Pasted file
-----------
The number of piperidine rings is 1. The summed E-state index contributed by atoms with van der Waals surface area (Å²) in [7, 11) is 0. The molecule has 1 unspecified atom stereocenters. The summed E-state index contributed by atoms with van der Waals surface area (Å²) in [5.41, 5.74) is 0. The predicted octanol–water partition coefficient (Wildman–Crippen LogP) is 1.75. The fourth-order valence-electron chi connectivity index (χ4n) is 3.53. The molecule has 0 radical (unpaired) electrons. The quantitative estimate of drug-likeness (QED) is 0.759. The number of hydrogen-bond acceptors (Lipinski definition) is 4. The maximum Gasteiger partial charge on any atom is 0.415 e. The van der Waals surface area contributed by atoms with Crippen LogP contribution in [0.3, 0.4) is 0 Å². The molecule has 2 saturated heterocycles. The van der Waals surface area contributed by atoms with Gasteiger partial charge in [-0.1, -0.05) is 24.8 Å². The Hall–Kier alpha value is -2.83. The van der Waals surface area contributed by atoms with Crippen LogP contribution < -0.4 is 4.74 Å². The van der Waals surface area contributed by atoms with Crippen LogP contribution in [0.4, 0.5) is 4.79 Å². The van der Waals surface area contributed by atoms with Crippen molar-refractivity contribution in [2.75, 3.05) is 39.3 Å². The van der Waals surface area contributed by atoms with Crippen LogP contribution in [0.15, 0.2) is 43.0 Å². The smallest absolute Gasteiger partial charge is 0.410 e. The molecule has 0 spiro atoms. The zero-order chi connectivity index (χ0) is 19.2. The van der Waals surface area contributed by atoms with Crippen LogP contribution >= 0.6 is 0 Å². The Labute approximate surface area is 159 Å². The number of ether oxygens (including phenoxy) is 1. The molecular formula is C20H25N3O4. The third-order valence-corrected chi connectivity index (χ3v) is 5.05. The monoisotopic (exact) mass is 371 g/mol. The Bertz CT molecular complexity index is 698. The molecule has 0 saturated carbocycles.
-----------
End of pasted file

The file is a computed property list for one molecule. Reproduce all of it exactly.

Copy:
The number of piperidine rings is 1. The summed E-state index contributed by atoms with van der Waals surface area (Å²) in [7, 11) is 0. The molecule has 1 unspecified atom stereocenters. The summed E-state index contributed by atoms with van der Waals surface area (Å²) in [5.41, 5.74) is 0. The predicted octanol–water partition coefficient (Wildman–Crippen LogP) is 1.75. The fourth-order valence-electron chi connectivity index (χ4n) is 3.53. The molecule has 0 radical (unpaired) electrons. The quantitative estimate of drug-likeness (QED) is 0.759. The number of hydrogen-bond acceptors (Lipinski definition) is 4. The maximum Gasteiger partial charge on any atom is 0.415 e. The van der Waals surface area contributed by atoms with Crippen LogP contribution in [0.3, 0.4) is 0 Å². The molecule has 2 saturated heterocycles. The van der Waals surface area contributed by atoms with Gasteiger partial charge in [-0.1, -0.05) is 24.8 Å². The Hall–Kier alpha value is -2.83. The van der Waals surface area contributed by atoms with Crippen LogP contribution < -0.4 is 4.74 Å². The van der Waals surface area contributed by atoms with Crippen LogP contribution in [0.4, 0.5) is 4.79 Å². The van der Waals surface area contributed by atoms with Crippen molar-refractivity contribution in [2.75, 3.05) is 39.3 Å². The van der Waals surface area contributed by atoms with Crippen LogP contribution in [0.15, 0.2) is 43.0 Å². The smallest absolute Gasteiger partial charge is 0.410 e. The molecule has 0 spiro atoms. The zero-order chi connectivity index (χ0) is 19.2. The van der Waals surface area contributed by atoms with Crippen LogP contribution >= 0.6 is 0 Å². The Labute approximate surface area is 159 Å². The number of ether oxygens (including phenoxy) is 1. The molecular formula is C20H25N3O4. The third-order valence-corrected chi connectivity index (χ3v) is 5.05. The monoisotopic (exact) mass is 371 g/mol. The Bertz CT molecular complexity index is 698. The molecule has 0 saturated carbocycles.